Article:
NEW YORK: A New York-based human rights group has condemned as “unfair and unjust” the heavy 86-year prison sentence handed down to Aafia Siddiqui, a Pakistan neuroscientist, saying she had never caused harm to anyone.“This sentence is not only unjust because of its harshness to Dr. Siddiqui – but also because of its impact on her two small children in Pakistan who may never see their mother again,” the International Justice Network, attorneys for Siddiqui’s family, said in a statement after Thursday’s tough sentence imposed US District Judge Richard Berman.
“While today’s sentence concludes a shameful chapter in American history, it is only a matter of time before the truth about what has been done to Dr. Siddiqui, her family, and the thousands of other innocents who have been disappeared is revealed.
Importantly, despite today’s sentence and all the injustices which she has endured, Dr. Siddiqui has consistently made clear that she does not support any acts of violence being taken in her name,” the statement added.
“The International Justice Network stands in solidarity with the international community in condemning this unfair and unjust result in Dr. Siddiqui’s case.” “This case is not over. This is just the beginning,” Tina Foster of the International Justice Network told reporters, adding that the real importance of the case, her group believes, is that it draws attention to thousands of disappearances in Pakistan.
In February, a jury found her guilty on seven counts, including attempted murder, but determined that Siddiqui acted without premeditation. But in a four-hour sentencing session, Judge Berman repeatedly termed her acts premeditated. Her defence lawyers argued for a minimum sentence of 12 years, saying that Siddiqui is severely mentally ill.
Berman rejected that argument. He said he increased the sentence because of several factors, including terrorist intent and motivation to commit a hate crime.
In doing dso, he gave her the maximum sentence. But Siddiqui, who wore a white scarf, took it calmly, saying she is innocent. After the hearing, Siddiqui’s lawyers said they plan to appeal the verdict. Defence attorney Charles Swift said that government authorities never made available to them the U.S. military reports on the incident.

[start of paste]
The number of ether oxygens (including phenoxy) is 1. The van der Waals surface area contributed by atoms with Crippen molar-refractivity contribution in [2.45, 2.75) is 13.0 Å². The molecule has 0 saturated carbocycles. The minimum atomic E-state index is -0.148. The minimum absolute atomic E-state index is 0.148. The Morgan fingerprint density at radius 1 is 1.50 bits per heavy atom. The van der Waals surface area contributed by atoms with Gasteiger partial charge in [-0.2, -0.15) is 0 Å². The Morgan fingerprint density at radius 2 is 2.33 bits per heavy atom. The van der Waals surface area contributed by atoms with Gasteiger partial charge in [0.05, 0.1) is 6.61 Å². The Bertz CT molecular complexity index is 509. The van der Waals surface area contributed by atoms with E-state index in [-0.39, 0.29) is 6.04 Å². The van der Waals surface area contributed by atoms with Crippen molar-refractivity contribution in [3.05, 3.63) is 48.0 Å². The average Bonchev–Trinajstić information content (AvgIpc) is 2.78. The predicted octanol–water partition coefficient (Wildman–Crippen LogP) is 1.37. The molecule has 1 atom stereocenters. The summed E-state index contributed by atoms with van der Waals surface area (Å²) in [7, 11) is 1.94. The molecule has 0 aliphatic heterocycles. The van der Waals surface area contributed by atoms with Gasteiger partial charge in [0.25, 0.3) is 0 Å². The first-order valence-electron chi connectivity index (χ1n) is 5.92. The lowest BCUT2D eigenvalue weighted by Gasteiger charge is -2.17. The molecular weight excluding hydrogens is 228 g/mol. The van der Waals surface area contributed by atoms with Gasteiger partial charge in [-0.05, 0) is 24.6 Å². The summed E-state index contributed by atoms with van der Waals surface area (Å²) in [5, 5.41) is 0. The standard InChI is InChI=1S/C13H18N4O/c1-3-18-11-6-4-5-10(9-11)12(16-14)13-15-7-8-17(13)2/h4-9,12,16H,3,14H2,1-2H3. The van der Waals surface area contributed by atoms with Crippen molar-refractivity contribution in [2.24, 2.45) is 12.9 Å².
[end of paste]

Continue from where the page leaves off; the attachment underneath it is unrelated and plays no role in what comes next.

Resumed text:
He said the report, which was declassified by the government after it was published this year on the WikiLeaks website, does not mention Siddiqui as having fired the gun. It said only that she pointed a weapon.
He said he believes there was a further in-depth investigation of the incident by the military that has also been withheld from the defense. “I think there’s real concern over the government’s obligation to turn over exculpatory evidence,” he told reporters.
“And I don’t blame the prosecution in this case. What I’ve found in national security cases like this is they have as big a battle trying to get evidence as anyone does. But the United States, to do justice, has to do it credibly and has to produce all the documents. And that’s one of three or four huge ongoing appellate issues.”
Siddiqui was allowed to speak at length at the hearing. In an emotional rush of sentences, she denied that she was mentally ill and repeatedly invoked the Prophet Muhammad (Peace be upon him) in urging Muslims not to respond to her sentence with violence.
“I am asking all the Muslims: Don’t do an act of violence,” she said in court. If you want to do anything for me, educate them about Islam,” she said, saying it is a religion of peace that has made her happy and content, even in prison.
Her voice broke when she referred to her claim that she had been kidnapped with her children in Pakistan in 2003 and kept in a secret prison for many years. When she was arrested in Ghazni, her oldest son, then 12, was with her. Her daughter has since been found, but her youngest child, who would be about seven years old now, has not. “I don’t know what happened to my baby,” she said. (APP)